Opinion polls, news stories and everyday conversations are missing a crucial point as we continue working to find a budget solution.
Most of the discussion seems to center on dollars and cents, or whether the top 2 percent of our earners are paying enough in taxes. Our focus should rest far beyond these areas, identifying systemic reform that is necessary to fix our structural budget flaws.
We currently face a $5 billion shortfall and the governor proposes taxing our high earners to help close the budget gap. His proposal may balance the budget today, but it spends $2 billion more than we anticipate in revenue and does not plan for tomorrow. If we just throw more money at the problem, we are very likely to be facing another shortfall soon and then how many more workers will we tax?
A state shutdown could take place in July if we do not balance our budget by the end of June. The governor will call us to St. Paul when it appears a budget deal is imminent, but progress has been slow to this point.
It is disappointing we are even talking about a state shutdown because the Legislature already sent the governor a responsible plan, which balances the budget without raising taxes. Our proposal includes a modest 6% increase in spending, essentially spending all of the money the state expects to receive in the next fiscal year. But the governor vetoed our budget package, sending us back to the drawing board.
There is a common misconception that our proposal is an “all-cuts” budget. The truth is, we propose a 6-percent increase over what we are spending in the current biennium. We are spending $32 billion in the General Fund this biennium and our proposal increases spending to $34 billion for the upcoming two-year cycle. That is not a cut, plain and simple.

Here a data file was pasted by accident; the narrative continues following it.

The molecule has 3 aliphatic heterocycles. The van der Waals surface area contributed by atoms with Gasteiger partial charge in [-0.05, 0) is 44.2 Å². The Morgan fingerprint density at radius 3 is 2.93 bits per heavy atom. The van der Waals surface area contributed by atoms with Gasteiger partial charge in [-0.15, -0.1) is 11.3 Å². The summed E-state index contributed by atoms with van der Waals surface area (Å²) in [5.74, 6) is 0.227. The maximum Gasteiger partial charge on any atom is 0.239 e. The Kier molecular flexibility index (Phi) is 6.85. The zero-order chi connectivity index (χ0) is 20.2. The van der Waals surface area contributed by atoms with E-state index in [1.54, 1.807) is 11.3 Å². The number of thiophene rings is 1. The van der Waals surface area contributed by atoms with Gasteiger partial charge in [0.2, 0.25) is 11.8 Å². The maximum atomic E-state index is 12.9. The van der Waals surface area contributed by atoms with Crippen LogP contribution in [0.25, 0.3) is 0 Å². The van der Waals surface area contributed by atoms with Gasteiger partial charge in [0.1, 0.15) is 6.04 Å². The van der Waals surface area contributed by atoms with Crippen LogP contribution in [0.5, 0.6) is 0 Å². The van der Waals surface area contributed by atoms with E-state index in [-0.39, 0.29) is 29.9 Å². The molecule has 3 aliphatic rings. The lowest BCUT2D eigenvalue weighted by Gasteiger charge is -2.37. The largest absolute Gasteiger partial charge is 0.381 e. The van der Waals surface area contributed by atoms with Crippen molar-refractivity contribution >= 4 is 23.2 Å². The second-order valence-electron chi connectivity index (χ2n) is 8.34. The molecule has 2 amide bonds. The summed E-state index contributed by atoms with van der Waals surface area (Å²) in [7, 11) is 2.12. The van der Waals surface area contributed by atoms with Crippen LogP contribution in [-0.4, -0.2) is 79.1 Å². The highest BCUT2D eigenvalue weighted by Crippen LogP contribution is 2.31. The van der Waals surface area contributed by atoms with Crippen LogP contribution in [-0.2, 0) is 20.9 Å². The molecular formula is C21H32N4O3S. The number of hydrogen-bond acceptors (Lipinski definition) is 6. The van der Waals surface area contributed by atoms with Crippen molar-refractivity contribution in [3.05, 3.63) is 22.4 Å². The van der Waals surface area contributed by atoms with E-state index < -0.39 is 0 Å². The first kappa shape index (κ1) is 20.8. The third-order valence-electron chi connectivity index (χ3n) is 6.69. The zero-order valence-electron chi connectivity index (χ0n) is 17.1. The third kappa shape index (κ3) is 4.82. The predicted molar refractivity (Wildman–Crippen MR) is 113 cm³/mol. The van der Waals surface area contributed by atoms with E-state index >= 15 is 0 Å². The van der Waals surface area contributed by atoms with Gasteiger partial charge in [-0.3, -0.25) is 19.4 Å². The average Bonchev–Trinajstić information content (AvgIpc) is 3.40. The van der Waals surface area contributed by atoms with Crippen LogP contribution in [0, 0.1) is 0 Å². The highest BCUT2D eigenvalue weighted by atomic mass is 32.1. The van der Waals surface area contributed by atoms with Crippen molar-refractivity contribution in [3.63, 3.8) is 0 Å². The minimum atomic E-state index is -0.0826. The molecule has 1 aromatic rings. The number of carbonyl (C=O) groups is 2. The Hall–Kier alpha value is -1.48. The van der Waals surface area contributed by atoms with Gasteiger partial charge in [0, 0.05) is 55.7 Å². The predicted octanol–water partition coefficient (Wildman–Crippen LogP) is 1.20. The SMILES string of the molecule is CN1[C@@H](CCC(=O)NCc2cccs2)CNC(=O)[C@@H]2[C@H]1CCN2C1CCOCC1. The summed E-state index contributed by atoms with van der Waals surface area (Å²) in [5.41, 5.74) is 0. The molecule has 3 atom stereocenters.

A lot of folks believe we should be making actual budget cuts, but overhauling our government is a serious undertaking and it takes time to eliminate inefficient practices and reorganize. The proposal we sent the governor includes many key efficiencies, including the formation of a Sunset Commission to get rid of obsolete programs and departments, priorities-based budgeting, and leaving positions unfilled as they become vacant to shrink the state workforce.
I am still optimistic we will find a budget breakthrough before the end of the month so we can avert a shutdown. It is my sincere hope our final plan is one that includes our measures of reform so we can put our state in a stronger position for the long haul.
Before we even think about asking taxpayers to contribute more, we need to ask ourselves if we are making the best-possible use of the dollars we already have. Unfortunately, the answer to the question is a resounding, “NO.” The proposals we have sent the governor gets us pointed in the right direction.
Yours in Service,